Melissa Murphy Weber on life inside the courtroom and outside of politics
Published in 2007 Pennsylvania Rising Stars magazine
By Kathryn Finegan Clark on November 27, 2007
There are a lot of adjectives that fit litigator and former state representative Melissa Murphy Weber, but perhaps the editors of the Pennsylvania Report, a political insiders newsletter, said it best: “multidimensional.”
At 38, Weber has racked up a lifetime of experience in criminal and civil law, politics and sports. In college, she captained Denison University’s nationally ranked women’s lacrosse team. In law school at Widener, she won best brief and best advocacy awards in national competitions. As assistant D.A. in Montgomery County, she tried dozens of cases and was captain of the county’s domestic violence unit.
Then came politics. In 2002, Republican recruiters from Lower Merion asked her to run for an open seat in the general assembly. A fiscal conservative and social moderate, she was hesitant at first, but warmed to the idea.
“I did a lot of victims’ rights and child abuse/domestic violence cases in the D.A.’s office, work that I considered noble and rewarding,” she says. “I thought if I could take that experience to Harrisburg, I could help even more people.”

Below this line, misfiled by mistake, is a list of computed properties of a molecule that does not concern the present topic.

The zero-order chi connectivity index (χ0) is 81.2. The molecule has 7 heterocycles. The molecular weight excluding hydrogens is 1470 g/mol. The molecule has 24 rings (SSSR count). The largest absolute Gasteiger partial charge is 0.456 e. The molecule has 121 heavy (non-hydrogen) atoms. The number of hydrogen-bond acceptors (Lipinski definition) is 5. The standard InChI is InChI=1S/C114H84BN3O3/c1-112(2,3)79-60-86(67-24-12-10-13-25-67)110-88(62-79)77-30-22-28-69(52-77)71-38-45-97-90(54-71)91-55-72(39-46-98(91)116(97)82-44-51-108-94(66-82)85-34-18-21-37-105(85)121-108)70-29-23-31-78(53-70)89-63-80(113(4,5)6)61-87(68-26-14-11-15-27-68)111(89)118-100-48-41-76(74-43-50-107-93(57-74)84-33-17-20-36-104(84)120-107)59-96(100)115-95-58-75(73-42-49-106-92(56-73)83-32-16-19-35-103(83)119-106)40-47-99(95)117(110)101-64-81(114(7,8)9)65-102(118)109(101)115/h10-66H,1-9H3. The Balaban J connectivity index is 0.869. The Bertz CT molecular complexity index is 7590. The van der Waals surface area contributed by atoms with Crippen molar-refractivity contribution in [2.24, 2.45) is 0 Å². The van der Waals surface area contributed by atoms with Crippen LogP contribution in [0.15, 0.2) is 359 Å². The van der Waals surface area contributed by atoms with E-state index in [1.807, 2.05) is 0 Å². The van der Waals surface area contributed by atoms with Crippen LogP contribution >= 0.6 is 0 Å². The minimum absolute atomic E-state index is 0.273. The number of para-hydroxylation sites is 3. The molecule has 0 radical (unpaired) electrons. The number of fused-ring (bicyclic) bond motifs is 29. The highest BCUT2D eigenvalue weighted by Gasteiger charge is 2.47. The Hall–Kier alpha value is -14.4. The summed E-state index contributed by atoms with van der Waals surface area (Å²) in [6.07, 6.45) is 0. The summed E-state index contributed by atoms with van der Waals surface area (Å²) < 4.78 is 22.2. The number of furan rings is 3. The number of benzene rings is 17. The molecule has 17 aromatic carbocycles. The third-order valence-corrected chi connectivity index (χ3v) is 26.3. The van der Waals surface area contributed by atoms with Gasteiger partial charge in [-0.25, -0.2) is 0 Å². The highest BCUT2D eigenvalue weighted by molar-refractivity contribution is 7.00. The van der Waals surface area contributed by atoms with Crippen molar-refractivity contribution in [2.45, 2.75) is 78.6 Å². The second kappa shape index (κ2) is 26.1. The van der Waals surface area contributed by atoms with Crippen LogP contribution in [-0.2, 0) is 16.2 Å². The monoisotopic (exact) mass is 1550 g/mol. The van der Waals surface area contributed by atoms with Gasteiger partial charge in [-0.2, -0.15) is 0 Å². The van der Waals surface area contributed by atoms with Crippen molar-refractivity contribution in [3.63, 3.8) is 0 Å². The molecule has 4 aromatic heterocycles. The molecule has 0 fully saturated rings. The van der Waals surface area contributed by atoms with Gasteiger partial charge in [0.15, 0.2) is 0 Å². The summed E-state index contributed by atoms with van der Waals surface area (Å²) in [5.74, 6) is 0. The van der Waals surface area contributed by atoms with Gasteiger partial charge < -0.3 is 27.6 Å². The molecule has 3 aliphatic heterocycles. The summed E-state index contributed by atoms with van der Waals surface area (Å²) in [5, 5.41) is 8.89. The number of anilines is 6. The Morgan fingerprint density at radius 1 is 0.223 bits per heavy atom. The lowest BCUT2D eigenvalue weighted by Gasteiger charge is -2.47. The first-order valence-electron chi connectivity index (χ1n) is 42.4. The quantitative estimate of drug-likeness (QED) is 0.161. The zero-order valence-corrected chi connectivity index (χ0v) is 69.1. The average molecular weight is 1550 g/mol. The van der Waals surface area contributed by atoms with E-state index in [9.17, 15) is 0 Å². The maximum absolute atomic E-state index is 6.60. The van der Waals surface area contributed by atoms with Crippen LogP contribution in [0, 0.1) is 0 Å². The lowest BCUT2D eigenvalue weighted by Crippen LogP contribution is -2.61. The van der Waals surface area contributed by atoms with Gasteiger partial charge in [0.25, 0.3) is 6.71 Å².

So she did. And even though her tenure in Harrisburg was brief—she was turned out by voters in 2004 in an anti-Bush wave that washed over her district—she left her mark, particularly in regard to children’s health.
“One of my bills that became law corrected a major danger to children who suffer from asthma,” she says. As a result, inhaler-dependent children are now permitted to carry their medicine with them all day instead of having to check it at the nurse’s office at school.
Today as a shareholder at Elliott Greenleaf, she digs into a wide variety of matters for clients, ranging from health care to employment issues. She doesn’t rule out a return to politics, but for now is happy being back in court. “I love executing strategy and being able to react to the moves of my opponent,” she says.
And she refuses to be outworked. “You can’t be too prepared,” she says.
Which is another word that suits her well.
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